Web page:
10. Bac, Mehmet, 1996. "Incomplete Information and Incentives to Free Ride on International Environmental Resources," Journal of Environmental Economics and Management, Elsevier, vol. 30(3), pages 301-315, May.
  11. Sandler,Todd, 1997. "Global Challenges," Cambridge Books, Cambridge University Press, number 9780521583077, October.
  12. Barrett, Scott, 1998. "Political Economy of the Kyoto Protocol," Oxford Review of Economic Policy, Oxford University Press, vol. 14(4), pages 20-39, Winter.
  13. Hoel, Michael, 1991. "Global environmental problems: The effects of unilateral actions taken by one country," Journal of Environmental Economics and Management, Elsevier, vol. 20(1), pages 55-70, January.
  14. Urs Steiner Brandt, 2002. "Actions Prior to Entering an International Environmental Agreement," Journal of Institutional and Theoretical Economics (JITE), Mohr Siebeck, Tübingen, vol. 158(4), pages 695-, December.
  15. Matthew Rabin., 1997. "Psychology and Economics," Economics Working Papers 97-251, University of California at Berkeley.
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Citations

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Cited by:
  1. Ana Espínola-Arredondo & Félix Muñoz-García, 2011. "Free-riding in international environmental agreements: A signaling approach to non-enforceable treaties," Journal of Theoretical Politics, , vol. 23(1), pages 111-134, January.
  2. Michael Jakob & Kai Lessmann, 2012. "Signaling in international environmental agreements: the case of early and delayed action," International Environmental Agreements: Politics, Law and Economics, Springer, vol. 12(4), pages 309-325, November.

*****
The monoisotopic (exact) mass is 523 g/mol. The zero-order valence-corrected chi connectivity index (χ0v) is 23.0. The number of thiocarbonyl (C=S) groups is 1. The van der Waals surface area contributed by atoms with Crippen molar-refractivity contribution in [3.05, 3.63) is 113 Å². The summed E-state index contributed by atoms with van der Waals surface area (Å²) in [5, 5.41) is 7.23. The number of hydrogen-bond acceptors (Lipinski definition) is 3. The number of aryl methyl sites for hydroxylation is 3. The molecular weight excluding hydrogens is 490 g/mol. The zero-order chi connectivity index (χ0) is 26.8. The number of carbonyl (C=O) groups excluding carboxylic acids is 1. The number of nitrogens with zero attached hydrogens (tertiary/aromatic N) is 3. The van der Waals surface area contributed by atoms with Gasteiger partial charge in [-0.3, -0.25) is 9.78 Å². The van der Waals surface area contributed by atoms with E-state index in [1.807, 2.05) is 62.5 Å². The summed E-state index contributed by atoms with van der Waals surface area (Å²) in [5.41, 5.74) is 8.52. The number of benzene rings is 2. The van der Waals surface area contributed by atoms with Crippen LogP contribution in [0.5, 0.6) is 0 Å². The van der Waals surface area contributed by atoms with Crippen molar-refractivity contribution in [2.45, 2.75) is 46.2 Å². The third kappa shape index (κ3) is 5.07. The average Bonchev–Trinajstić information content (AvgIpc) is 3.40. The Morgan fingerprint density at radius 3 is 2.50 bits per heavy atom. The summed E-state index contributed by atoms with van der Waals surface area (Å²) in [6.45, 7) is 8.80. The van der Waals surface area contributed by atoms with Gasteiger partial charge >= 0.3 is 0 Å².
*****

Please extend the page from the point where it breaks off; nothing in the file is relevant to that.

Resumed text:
3. Konrad, Kai A. & Thum, Marcel, 2011. "Unilateral action and negotiations about climate policy," Discussion Papers, Research Professorship & Project "The Future of Fiscal Federalism" SP II 2011-109, Social Science Research Center Berlin (WZB).
  4. Voß, Achim, 2013. "How disagreement about social costs leads to inefficient energy productivity investment," CAWM Discussion Papers 62, Center of Applied Economic Research Münster (CAWM), University of Münster.
  5. Gregor Schwerhoff, 2013. "Leadership and International Climate Cooperation," Working Papers 2013.97, Fondazione Eni Enrico Mattei.
  6. Urs Steiner Brandt & Gert Tinggaard Svendsen, 2003. "Fighting windmills? EU industrial interests and global climate negotiations," Working Papers 37/03, University of Southern Denmark, Department of Environmental and Business Economics.
  7. Eskeland, Gunnar S., 2013. "Leadership in Climate Policy: Is there a case for Early Unilateral Unconditional Emission Reductions?," Discussion Papers 2013/6, Department of Business and Management Science, Norwegian School of Economics.
  8. Urs Steiner Brandt & Gert Tinggaard Svendsen, 2004. "Fighting Windmills: The Coalition of Industrialists and Environmentalists in the Climate Change Issue," International Environmental Agreements: Politics, Law and Economics, Springer, vol. 4(4), pages 327-337, December.
  9. Köke, Sonja & Lange, Andreas, 2013. "Negotiating Environmental Agreements under Ratification Uncertainty," Annual Conference 2013 (Duesseldorf): Competition Policy and Regulation in a Global Economic Order 79952, Verein für Socialpolitik / German Economic Association.